it is often best to view the coupling considerations as a means not of directly establishing co-constitution so much as establishing ownership. The right kind of dense coupling (e.g. complex reciprocal causal exchange) is surely part of the explanation of why, for example, the right and the left neural hemispheres count – when the coupling takes just the right form – as two components of a larger processing system rather than as two isolated processors.Here, Clark highlights an important idea. Coupling considerations are often thought to establish ownership.
Coupling, however, does not tell you the character of what you own. Mere ownership of a thing does not tell you whether that thing is a mere tool or a cognitive processing unit. The fact that Otto is coupled to his notebook might tell you that it is his notebook and part of his cognitive system, but it doesn't tell you whether cognitive processing is taking place in that part of the system.
To switch examples, causal coupling between the CPU and the monitor may tell you that the monitor is part of the computing system, but it doesn't tell you whether the monitor computes. For that, one would need something like a "mark of the computational".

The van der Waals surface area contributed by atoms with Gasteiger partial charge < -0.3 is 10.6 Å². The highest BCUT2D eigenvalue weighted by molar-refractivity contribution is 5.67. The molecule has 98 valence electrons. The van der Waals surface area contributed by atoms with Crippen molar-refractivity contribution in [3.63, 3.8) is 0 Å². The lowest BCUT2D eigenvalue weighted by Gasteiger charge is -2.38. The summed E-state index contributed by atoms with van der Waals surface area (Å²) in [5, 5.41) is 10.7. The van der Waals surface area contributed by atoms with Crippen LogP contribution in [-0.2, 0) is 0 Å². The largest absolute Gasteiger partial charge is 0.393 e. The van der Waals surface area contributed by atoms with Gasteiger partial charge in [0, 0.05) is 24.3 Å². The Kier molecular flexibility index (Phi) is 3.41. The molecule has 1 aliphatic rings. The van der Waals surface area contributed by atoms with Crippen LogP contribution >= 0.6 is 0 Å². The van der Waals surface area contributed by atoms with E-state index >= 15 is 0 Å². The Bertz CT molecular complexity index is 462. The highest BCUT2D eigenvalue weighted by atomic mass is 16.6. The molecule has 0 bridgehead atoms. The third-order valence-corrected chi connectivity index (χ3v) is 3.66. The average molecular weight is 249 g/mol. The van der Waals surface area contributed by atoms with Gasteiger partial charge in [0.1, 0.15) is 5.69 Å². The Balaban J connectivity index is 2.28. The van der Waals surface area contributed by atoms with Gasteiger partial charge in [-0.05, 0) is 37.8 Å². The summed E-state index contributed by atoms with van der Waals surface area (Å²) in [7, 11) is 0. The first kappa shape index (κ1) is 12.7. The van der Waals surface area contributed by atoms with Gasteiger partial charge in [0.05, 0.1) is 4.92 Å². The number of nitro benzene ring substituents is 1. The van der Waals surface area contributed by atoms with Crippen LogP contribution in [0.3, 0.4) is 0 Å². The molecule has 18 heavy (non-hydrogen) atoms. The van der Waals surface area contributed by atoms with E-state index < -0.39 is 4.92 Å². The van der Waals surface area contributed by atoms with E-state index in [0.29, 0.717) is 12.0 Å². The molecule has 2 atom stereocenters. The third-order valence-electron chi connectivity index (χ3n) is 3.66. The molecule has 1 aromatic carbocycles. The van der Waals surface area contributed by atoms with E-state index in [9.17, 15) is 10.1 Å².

Even construed as ownership conditions, coupling is not entirely unproblematic. On the one hand, Clark does not want the coupling conditions to be too lax, since one will then "own everything". This would be a kind of "ownership bloat" problem on par with the more familiar "cognitive bloat" problem. On the other, Clark does not want the coupling conditions to be too stringent, since one will then not "own" things that one apparently does "own". In section 7.3.1 of The Bounds of Cognition, A&A in effect indicate how Clark's conditions imply a lack of ownership of what appears to be one's cognitive apparatus. For example, Clark's conditions of "trust and glue" seem to imply that a person with blindsight does not own the apparatus that enables him to detect objects in his "blind" field.